Since PCR assays of genomic DNA from leaf tissue only indicates that excision has occurred in somatic cells, we utilized Southern blot analysis to ascertain whether target sequence removal had occurred in the germline. As long as Bxb1 DNA was present in the genome, or the Bxb1 protein was present in the germline cells, the possibility that recombination was generated de novo could not be ruled out. Hence, BC1 plants were screened by PCR for the absence of the Bxb1 recombinase gene, and the following generation (S1 plants) was confirmed by Southern blot hybridization. As is shown in (Figure 4 lanes #1 - 8) germinal transmission of the genomic excision event in the absence of the Bxb1 recombinase gene occurred, illustrating that the production of stable lines with the unwanted DNA removed can be achieved.
Precise genomic integration is another benefit of recombinase technology and allows the use of more sophisticated recombinase applications . Production of precisely controlled transgenic plants through site-specific integration has been reported to function in Arabidopsis, tobacco and rice [19-28] with Cre, Flp and R recombinase systems. The Bxb1 recombinase with its uni-directional catalytic activity presents an alternative way to facilitate stable site-specific integration events without the elaborate strategies required by the bi-directional systems. Peer-reviewed literature reported that Bxb1 is capable of genome targeting in insect cells  and targeted integration into the genome of tobacco . Utilization of Bxb1 for genome modification could be facilitated through the identification of cryptic attP or attB sites as potential locations for transgene introduction as shown by work with phiC31 in the mammalian genome .
As our lab is interested in pursuing targeted integration using active 'cryptic' sites, we searched the Arabidopsis thaliana genome for the presence of sequences similar to the Bxb1 att sites. Using BLASTn and FuzzNuc http://embossgui.sourceforge.net/demo/fuzznuc.html webcite searches we identified 27 Arabidopsis sequences with > 60% nucleotide identity with the minimal 48 bp attP and 42 bp attB sites. A total of eighteen sequences had 29 or 30 matches (60-63% identity) to the 48 bp attP sequence, while nine sequences had 27-29 nucleotides in common (64-69% identity) with the 42 bp Bxb1 attB sequence (Additional file 1: Figure S1a, b). While nine of these sequences contained the conserved central core "GT" sequence (Figure 1d) required for Bxb1-mediated recombination, most of these sequences did not (Additional file 1: Figure S1a, b). Since the dinucleotide core of the Bxb1 att sites is required for both homology matching and site orientation in the recombination reaction , we repeated the Bxb1 att-like sequence genome search using only the core sequence conserved between the attP and attB sites as the query (Figure 1d, red text). This second search identified nine sequences which contain only two mismatches compared to the conserved core att sequence. Five of these sequences contained 50-56% overall identity with attP (Additional file 1: Figure S1c) and six with 50-62% overall identity with attB (Additional file 1: Figure S1d). Most of these contained the required GT core sequence. Two of these sequences (marked with an asterisk in (Additional file 1: Figure S1c, d), were among the most similar to both attP and attB sequences. Next we mapped these 36 att-like sequences onto the five Arabidopsis chromosomes. A diagram displaying the location and orientation of the att-like sequences is shown in (Additional file 2: Figure S2). The closest directly oriented sites are located approximately 105 kb apart near the telomere of chromosome 4. Although both of these sequences have high overall identity with att sites (> 62%), neither contains the conserved GT core sequence (Additional file 1: Figure S1, Additional file 2: Figure S2) making Bxb1-mediated recombination highly unlikely. Similarly, there are no instances in the genome where attP- and attB-like sequences both contain the central dinucleotide "GT" and occur in direct orientation on the same chromosome (Additional file 1: Figure S1, Additional file 2: Figure S2). Taken together, the limited overall sequence similarity to attP and attB, the lack of the required central "GT" within most of the att-like sequences, and their dispersed chromosomal location within the genome, suggest that the potential for Bxb1-mediated recombination of endogenous Arabidopsis sequences within the genome is quite low. Consistent with this observation, the OXS3 promoter-Bxb1 transgenic plants did not exhibit compromised viability, morphological or growth defects like was observed earlier for 35S-phiC31 transgenic Arabidopsis plants which commonly exhibited crinkled leaves . The presence of such phenotypic aberrations clearly indicate the importance of utilizing controlled recombinase transgene expression with the appropriate use of promoters.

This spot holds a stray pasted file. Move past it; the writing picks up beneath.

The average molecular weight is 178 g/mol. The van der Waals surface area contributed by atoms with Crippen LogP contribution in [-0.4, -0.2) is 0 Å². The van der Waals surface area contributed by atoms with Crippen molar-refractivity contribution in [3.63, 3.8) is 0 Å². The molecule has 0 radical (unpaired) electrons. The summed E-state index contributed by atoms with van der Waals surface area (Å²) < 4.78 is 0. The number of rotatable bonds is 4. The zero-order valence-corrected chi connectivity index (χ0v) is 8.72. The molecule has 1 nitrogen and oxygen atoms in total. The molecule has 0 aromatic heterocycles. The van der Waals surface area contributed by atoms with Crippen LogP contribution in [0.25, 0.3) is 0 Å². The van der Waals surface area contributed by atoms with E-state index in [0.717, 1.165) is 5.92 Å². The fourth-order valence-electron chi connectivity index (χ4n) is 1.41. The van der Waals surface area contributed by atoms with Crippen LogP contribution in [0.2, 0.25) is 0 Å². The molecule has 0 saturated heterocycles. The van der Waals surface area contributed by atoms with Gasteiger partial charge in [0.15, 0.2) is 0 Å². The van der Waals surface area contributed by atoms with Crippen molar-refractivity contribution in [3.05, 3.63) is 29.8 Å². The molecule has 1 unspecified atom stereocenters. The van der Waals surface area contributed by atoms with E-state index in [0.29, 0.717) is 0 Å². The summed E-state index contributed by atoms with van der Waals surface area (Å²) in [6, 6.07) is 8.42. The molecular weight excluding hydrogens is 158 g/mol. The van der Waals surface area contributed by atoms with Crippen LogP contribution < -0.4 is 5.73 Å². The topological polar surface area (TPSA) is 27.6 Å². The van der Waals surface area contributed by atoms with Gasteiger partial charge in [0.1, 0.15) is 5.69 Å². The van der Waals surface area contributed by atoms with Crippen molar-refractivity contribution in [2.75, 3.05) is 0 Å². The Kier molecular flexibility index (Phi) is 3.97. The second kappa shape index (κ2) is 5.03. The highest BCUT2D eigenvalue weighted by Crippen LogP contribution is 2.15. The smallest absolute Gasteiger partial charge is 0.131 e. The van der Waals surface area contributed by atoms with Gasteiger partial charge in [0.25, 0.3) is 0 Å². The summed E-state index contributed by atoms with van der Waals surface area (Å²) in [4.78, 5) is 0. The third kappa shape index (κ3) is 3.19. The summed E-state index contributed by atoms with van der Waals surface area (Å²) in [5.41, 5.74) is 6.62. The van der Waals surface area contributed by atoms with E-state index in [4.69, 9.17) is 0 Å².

Additional file 1. Figure S1 Arabidopsis sequences with the highest similarity to Bxb1 attP and attB sites. (a) Alignment of the 48 bp attP site with 18 sequences from the Arabidopsis genome that have 60% or greater overall identity is shown. (b) Alignment of the 42 bp attB site with the nine sequences from the Arabidopsis genome that have 64% or greater identity. (c) Alignment of the 20 bp conserved Bxb1 core att sequence with the five best core matches (2 mismatches to Bxb1 att core) with 50% or greater identity with attP. (d) Alignment of the 20 bp conserved Bxb1 core sequence with the six best core matches (2 mismatches to Bxb1 att core) with 50% or greater identity with attB. Nucleotides identical to the core att site are highlighted in red text, while matches beyond the core are highlighted in blue text, other non-matching sequence is in gray.